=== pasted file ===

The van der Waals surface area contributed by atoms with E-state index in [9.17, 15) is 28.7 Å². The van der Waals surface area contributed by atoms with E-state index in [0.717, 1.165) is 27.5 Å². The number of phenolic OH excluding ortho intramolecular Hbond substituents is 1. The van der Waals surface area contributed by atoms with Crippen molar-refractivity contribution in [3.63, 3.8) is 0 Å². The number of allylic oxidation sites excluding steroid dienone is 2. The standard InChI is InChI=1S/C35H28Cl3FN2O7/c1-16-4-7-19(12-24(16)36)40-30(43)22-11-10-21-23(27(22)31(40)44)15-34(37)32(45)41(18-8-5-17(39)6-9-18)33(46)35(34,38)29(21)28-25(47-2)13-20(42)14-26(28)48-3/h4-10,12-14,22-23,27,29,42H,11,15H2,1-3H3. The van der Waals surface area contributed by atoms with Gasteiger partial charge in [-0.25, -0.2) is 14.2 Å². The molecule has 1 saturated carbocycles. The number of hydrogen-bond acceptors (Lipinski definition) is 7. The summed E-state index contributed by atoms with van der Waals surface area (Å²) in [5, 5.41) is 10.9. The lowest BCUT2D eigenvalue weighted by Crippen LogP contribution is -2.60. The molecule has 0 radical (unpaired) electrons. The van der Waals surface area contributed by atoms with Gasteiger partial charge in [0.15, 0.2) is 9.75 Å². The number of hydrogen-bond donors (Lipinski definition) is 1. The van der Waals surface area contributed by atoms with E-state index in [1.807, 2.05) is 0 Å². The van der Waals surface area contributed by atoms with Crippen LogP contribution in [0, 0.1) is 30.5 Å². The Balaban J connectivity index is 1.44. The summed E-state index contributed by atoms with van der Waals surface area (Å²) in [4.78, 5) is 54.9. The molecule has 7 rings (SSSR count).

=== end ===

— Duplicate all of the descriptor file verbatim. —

The van der Waals surface area contributed by atoms with E-state index in [9.17, 15) is 28.7 Å². The van der Waals surface area contributed by atoms with E-state index in [0.717, 1.165) is 27.5 Å². The number of phenolic OH excluding ortho intramolecular Hbond substituents is 1. The van der Waals surface area contributed by atoms with Crippen molar-refractivity contribution in [3.63, 3.8) is 0 Å². The number of allylic oxidation sites excluding steroid dienone is 2. The standard InChI is InChI=1S/C35H28Cl3FN2O7/c1-16-4-7-19(12-24(16)36)40-30(43)22-11-10-21-23(27(22)31(40)44)15-34(37)32(45)41(18-8-5-17(39)6-9-18)33(46)35(34,38)29(21)28-25(47-2)13-20(42)14-26(28)48-3/h4-10,12-14,22-23,27,29,42H,11,15H2,1-3H3. The van der Waals surface area contributed by atoms with Gasteiger partial charge in [-0.25, -0.2) is 14.2 Å². The molecule has 1 saturated carbocycles. The number of hydrogen-bond acceptors (Lipinski definition) is 7. The summed E-state index contributed by atoms with van der Waals surface area (Å²) in [5, 5.41) is 10.9. The lowest BCUT2D eigenvalue weighted by Crippen LogP contribution is -2.60. The molecule has 0 radical (unpaired) electrons. The van der Waals surface area contributed by atoms with Gasteiger partial charge in [0.15, 0.2) is 9.75 Å². The number of hydrogen-bond donors (Lipinski definition) is 1. The van der Waals surface area contributed by atoms with E-state index in [1.807, 2.05) is 0 Å². The van der Waals surface area contributed by atoms with Crippen LogP contribution in [0, 0.1) is 30.5 Å². The Balaban J connectivity index is 1.44. The summed E-state index contributed by atoms with van der Waals surface area (Å²) in [4.78, 5) is 54.9. The molecule has 7 rings (SSSR count).